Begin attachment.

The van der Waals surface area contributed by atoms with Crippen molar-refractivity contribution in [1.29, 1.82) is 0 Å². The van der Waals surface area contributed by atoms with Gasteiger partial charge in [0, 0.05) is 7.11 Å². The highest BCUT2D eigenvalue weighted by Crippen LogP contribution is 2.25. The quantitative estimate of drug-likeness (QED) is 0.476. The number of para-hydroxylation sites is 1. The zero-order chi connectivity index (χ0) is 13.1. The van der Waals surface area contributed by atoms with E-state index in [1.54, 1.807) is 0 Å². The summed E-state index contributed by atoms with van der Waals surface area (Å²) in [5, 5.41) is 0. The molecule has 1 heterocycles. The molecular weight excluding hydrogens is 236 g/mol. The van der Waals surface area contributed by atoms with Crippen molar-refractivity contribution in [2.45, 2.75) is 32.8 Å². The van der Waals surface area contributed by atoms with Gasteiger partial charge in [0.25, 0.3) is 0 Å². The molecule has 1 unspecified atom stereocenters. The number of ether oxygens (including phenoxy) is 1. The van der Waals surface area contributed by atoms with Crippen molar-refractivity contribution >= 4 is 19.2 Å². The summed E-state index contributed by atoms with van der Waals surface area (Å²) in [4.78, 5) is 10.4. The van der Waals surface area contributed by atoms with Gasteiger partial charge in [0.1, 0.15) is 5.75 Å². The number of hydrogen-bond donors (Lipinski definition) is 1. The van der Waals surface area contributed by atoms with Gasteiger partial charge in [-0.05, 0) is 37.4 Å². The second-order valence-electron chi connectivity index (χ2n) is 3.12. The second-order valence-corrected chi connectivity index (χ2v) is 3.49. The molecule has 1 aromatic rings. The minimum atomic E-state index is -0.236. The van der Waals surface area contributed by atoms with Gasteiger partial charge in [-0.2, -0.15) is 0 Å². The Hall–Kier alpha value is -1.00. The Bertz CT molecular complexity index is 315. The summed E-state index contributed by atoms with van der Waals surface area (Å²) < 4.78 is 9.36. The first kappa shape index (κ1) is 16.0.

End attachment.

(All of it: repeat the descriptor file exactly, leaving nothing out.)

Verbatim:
The van der Waals surface area contributed by atoms with Crippen molar-refractivity contribution in [1.29, 1.82) is 0 Å². The van der Waals surface area contributed by atoms with Gasteiger partial charge in [0, 0.05) is 7.11 Å². The highest BCUT2D eigenvalue weighted by Crippen LogP contribution is 2.25. The quantitative estimate of drug-likeness (QED) is 0.476. The number of para-hydroxylation sites is 1. The zero-order chi connectivity index (χ0) is 13.1. The van der Waals surface area contributed by atoms with E-state index in [1.54, 1.807) is 0 Å². The summed E-state index contributed by atoms with van der Waals surface area (Å²) in [5, 5.41) is 0. The molecule has 1 heterocycles. The molecular weight excluding hydrogens is 236 g/mol. The van der Waals surface area contributed by atoms with Crippen molar-refractivity contribution in [2.45, 2.75) is 32.8 Å². The van der Waals surface area contributed by atoms with Gasteiger partial charge in [0.25, 0.3) is 0 Å². The molecule has 1 unspecified atom stereocenters. The number of ether oxygens (including phenoxy) is 1. The van der Waals surface area contributed by atoms with Crippen molar-refractivity contribution >= 4 is 19.2 Å². The summed E-state index contributed by atoms with van der Waals surface area (Å²) in [4.78, 5) is 10.4. The van der Waals surface area contributed by atoms with Gasteiger partial charge in [0.1, 0.15) is 5.75 Å². The number of hydrogen-bond donors (Lipinski definition) is 1. The van der Waals surface area contributed by atoms with Gasteiger partial charge in [-0.05, 0) is 37.4 Å². The second-order valence-electron chi connectivity index (χ2n) is 3.12. The second-order valence-corrected chi connectivity index (χ2v) is 3.49. The molecule has 1 aromatic rings. The minimum atomic E-state index is -0.236. The van der Waals surface area contributed by atoms with Gasteiger partial charge in [-0.2, -0.15) is 0 Å². The Hall–Kier alpha value is -1.00. The Bertz CT molecular complexity index is 315. The summed E-state index contributed by atoms with van der Waals surface area (Å²) < 4.78 is 9.36. The first kappa shape index (κ1) is 16.0.